The Effectiveness of Competition Policy. Robert W. Crandall The Brookings Institution Lear Conference Rome, Italy 25-26 June, 2009. To Paraphrase Shakespeare (and John Kwoka). “I come not to praise competition policy, nor to “attack” it… but to analyze it”
Robert W. Crandall
The Brookings Institution
25-26 June, 2009
“… we envision that economists may identify cases where antitrust policy has improved consumer welfare.”
“The economic literature contains little systematic analysis of overall effects of competition law enforcement”.
The effect of competition policy should be registered in increases in output in non-competitive industries; reductions elsewhere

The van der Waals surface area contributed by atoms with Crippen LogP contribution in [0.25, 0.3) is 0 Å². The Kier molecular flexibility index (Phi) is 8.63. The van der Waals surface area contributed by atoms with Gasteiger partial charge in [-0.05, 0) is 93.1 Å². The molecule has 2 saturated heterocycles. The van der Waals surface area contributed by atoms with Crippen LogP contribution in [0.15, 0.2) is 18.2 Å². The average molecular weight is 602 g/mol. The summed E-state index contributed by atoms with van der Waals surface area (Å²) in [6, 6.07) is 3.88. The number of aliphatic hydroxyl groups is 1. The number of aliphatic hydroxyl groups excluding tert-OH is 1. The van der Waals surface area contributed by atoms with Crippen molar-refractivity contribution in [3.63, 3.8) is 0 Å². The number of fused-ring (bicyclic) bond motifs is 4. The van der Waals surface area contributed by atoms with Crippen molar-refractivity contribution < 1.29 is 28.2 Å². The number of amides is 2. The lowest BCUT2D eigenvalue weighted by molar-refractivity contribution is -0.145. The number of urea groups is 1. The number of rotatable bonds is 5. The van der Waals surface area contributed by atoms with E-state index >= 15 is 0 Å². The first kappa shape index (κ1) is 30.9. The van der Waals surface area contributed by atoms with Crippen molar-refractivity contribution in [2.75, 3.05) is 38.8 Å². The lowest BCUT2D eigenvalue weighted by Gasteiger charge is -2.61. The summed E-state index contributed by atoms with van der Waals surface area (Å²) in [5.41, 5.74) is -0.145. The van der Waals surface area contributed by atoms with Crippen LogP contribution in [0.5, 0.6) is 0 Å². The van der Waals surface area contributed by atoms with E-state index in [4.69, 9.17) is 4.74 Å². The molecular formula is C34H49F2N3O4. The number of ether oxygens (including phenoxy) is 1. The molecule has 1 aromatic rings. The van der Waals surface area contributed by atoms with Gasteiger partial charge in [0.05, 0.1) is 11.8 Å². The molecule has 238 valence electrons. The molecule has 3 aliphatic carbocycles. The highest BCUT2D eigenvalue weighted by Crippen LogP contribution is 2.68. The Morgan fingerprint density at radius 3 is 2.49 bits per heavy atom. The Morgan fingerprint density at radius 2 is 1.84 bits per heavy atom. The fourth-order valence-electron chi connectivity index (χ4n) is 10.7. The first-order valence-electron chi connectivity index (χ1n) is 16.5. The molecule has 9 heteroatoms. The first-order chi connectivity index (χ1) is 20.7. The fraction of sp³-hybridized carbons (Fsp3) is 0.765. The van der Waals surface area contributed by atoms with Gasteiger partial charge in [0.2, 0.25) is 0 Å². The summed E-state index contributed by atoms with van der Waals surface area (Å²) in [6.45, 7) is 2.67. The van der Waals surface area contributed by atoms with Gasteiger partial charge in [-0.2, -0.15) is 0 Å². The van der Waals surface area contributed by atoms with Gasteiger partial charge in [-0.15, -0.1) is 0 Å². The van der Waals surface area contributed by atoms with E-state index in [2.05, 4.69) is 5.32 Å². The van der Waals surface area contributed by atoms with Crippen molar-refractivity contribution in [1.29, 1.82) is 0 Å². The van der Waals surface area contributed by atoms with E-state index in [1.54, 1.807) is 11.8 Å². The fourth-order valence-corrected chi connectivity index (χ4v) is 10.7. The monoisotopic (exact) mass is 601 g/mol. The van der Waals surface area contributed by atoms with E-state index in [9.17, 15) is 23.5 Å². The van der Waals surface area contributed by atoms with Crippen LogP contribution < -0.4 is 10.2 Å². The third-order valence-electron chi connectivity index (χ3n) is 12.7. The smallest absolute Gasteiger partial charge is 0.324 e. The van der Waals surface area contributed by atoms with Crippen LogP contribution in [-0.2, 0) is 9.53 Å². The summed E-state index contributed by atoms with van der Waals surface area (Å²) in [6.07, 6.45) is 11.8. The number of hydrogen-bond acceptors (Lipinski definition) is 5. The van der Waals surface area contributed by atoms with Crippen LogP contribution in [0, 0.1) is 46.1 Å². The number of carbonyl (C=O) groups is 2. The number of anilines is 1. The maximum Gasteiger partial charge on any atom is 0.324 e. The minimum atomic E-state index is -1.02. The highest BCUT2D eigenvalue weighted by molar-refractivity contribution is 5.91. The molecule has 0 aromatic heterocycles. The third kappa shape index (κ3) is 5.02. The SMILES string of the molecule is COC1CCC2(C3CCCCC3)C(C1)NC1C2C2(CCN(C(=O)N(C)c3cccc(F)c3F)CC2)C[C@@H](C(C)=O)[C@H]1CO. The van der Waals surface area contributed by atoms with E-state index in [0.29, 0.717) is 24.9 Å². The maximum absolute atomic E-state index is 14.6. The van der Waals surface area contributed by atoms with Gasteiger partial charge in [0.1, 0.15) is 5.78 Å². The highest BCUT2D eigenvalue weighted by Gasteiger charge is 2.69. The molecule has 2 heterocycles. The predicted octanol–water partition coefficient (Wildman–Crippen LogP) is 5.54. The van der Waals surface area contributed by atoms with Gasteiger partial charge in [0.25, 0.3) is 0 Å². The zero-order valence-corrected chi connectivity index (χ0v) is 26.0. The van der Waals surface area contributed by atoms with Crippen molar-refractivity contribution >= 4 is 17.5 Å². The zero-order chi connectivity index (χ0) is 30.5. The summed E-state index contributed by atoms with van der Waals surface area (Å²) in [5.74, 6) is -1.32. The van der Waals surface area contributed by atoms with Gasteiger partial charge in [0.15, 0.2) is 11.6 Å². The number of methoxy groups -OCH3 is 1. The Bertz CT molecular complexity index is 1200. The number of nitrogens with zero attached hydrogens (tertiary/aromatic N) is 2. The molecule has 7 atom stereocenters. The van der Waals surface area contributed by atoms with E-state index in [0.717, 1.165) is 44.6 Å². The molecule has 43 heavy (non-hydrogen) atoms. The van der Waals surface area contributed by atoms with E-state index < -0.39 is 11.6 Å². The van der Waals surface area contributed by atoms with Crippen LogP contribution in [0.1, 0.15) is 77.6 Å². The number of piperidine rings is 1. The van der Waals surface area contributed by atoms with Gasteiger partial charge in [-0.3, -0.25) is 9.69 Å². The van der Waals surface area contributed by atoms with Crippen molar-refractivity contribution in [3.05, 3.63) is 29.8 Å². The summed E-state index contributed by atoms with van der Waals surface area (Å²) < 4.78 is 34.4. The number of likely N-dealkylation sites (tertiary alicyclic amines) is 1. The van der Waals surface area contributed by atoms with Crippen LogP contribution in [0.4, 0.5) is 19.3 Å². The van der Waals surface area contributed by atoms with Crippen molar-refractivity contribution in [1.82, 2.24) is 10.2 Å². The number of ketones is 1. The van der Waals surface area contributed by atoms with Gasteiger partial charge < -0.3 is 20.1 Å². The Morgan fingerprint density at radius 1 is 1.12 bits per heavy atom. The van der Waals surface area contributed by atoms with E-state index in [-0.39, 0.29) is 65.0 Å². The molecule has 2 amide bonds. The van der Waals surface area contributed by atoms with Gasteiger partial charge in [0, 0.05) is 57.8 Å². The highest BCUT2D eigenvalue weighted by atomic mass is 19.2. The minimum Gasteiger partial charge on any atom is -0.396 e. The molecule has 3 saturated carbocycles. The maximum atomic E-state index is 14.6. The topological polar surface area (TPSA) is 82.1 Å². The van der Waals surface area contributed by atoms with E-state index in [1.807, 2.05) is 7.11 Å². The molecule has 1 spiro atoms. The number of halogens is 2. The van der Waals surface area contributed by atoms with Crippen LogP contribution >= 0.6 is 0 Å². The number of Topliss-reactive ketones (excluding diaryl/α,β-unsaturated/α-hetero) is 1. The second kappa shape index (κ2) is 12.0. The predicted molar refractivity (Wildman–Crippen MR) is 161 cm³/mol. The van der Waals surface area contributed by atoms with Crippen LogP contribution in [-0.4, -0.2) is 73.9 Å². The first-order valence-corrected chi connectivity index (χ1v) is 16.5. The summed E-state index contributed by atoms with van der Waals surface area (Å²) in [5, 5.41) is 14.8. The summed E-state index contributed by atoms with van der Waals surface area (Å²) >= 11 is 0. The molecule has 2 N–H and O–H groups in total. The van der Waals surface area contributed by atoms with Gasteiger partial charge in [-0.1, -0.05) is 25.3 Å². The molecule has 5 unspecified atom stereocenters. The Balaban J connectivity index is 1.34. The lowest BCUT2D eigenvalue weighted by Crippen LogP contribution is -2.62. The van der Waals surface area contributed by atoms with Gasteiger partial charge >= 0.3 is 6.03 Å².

If competition policy has a beneficial effect in certain industries, that effect should be reflected in higher output growth. Why not see if the Competition Policy Indexes (CPIs) affect output growth in these industries?
Alternatively, the authors could examine the effect of the CPIs on economic growth in the spirit of Dutz and Hayri (1999).
Industries with significant coefficients (share of 2007 U.S. GDP):
Total with significant effects 5.8%
Industries with insignificant coefficients:
Professional and Business Services (12.2%); Finance (7.9%); Construction (4.4%);
Transport and Storage (2.9%); Communications (3.2%); Hotels and Restaurants (2.7%);
Electricity, Gas & Water (2.0%)
Real Estate (12.5%); Wholesale and Retail Distribution (12.3%); Education and Health Care (7.9%)